The Nelson County Board of Supervisors on June 27 approved and appropriated a county budget that does not include the additional $1 million toward education the board committed earlier in the month.
At the beginning of the board’s discussions on school funding, Supervisor Tommy Harvey had supported only $1 million of the $3.4 million increase the school board requested from the county above its 2021-2022 approved budget. But on June 14 he cast the tie-breaking vote to fund the schools an additional $1 million beyond the $1.5 million increase in education funding the board had previously agreed to, bringing the board’s total schools budget increase to $2.5 million.
Harvey once again broke a tie on June 27 when he voted to approve an amended budget that funds the schools only $1.5 million over this year’s budget, and rolls back the additional $1 million. He was joined by Supervisor David Parr and board chair Jesse Rutherford while supervisors Skip Barton and Ernie Reed voted against.
At Monday’s meeting, Interim County Administrator Candy McGarry cautioned the board about committing another $1 million to the schools given the school board’s intention to augment teachers’ and support staff’s salaries with the additional money. The school board has proposed using the increased funding to provide a 5% raise for all employees.
The General Assembly’s approved budget includes funding for the 5% raise for all SOQ, or standards of quality, funded positions in both 2023 and 2024, but not all division employees. McGarry’s concern was that augmenting schools employees salaries in the 2022-2023 budget (establishing a $17 minimum wage and making improvements to both support staff and teachers’ seniority-based salary scales) would compound the expected 5% salary increase in 2024.
“That’s going to significantly bump up what that cost is going to be next year,” McGarry said.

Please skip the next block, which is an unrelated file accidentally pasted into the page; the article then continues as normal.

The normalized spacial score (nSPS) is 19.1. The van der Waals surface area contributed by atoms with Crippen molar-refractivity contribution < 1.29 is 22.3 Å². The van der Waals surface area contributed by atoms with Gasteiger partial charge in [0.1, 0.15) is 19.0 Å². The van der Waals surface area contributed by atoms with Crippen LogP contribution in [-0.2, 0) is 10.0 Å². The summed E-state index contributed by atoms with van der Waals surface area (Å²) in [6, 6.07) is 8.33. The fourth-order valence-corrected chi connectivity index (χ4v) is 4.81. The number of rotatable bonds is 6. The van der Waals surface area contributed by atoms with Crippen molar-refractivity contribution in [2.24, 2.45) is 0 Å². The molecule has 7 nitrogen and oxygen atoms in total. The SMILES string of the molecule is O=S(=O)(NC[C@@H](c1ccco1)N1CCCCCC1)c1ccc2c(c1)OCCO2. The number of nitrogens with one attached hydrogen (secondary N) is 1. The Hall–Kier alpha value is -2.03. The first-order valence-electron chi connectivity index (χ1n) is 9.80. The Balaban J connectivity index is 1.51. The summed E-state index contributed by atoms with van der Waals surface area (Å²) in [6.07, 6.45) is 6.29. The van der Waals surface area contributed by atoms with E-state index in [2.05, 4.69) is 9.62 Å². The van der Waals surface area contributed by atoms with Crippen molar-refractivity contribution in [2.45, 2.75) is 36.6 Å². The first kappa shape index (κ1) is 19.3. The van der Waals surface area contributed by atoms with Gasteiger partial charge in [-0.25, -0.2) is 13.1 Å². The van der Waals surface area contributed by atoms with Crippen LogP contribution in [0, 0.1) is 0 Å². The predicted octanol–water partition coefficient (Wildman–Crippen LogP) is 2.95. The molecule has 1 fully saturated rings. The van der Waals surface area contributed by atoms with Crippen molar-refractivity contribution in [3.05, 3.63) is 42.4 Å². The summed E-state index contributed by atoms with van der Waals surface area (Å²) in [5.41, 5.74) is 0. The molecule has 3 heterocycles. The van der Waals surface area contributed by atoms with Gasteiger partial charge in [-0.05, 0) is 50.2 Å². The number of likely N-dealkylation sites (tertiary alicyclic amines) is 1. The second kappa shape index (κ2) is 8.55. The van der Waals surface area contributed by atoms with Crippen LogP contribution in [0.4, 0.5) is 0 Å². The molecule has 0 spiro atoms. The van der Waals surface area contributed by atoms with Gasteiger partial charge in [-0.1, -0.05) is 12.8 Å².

She voiced concern over how the board would fund cost of living increases for county employees and about “equity issues” between the school board raising the division’s minimum wage to $17 while the board makes no change to county employees’ minimum wage.
“How will the board sustain increases in economy driven county operational expenditures such as fuel and utility costs, regional jail operation and debt service costs, solid waste hauling, given we’re going to have some likely declines in our economy driven revenues?” McGarry asked.
The board had agreed to allocate its remaining $999,619 in recurring revenues to the schools on June 14, leaving $0 in recurring contingency.
Rutherford said if the county adopted the budget as presented, with an additional $2.5 million to the schools and zero dollars in recurring contingency money, “we can’t increase the pay of the deputies. We can’t increase the pay of dispatch. We can’t pay any salary increases for the county in the future. It’s going to put us in a very tough spot.”
Sheriff David Hill had spoken during an earlier comments period, asking if the board could do anything to improve his deputies’ salaries before a current county compensation study is completed in the fall, given the competitive starting salaries in nearby counties.
“We really try not to raise taxes, we really try not to, but as we set it up we would have to raise taxes next year,” Rutherford said.
He said the board would not be able to increase recurring revenue after the additional $1 million in school funding without raising taxes.
“From the situation that we’re in right now, I believe that we do have the ability to do everything that’s in our budget right now and also consider other salary increases that may not be in this budget now but may be in front of us very soon,” Reed said.
The county budget, which takes effect July 1, includes no change to the current transient occupancy tax rate, an additional $1.5 million in school funding and a recurring transfer of $610,000 to the county’s debt service reserve to allow for a future $54 million debt potential.
After the meeting, Nelson County School Board chair Margaret Clair said in an interview she was very disappointed but not surprised at the board of supervisors’ decision, adding she expects the budget cut “is gonna hit us hard.”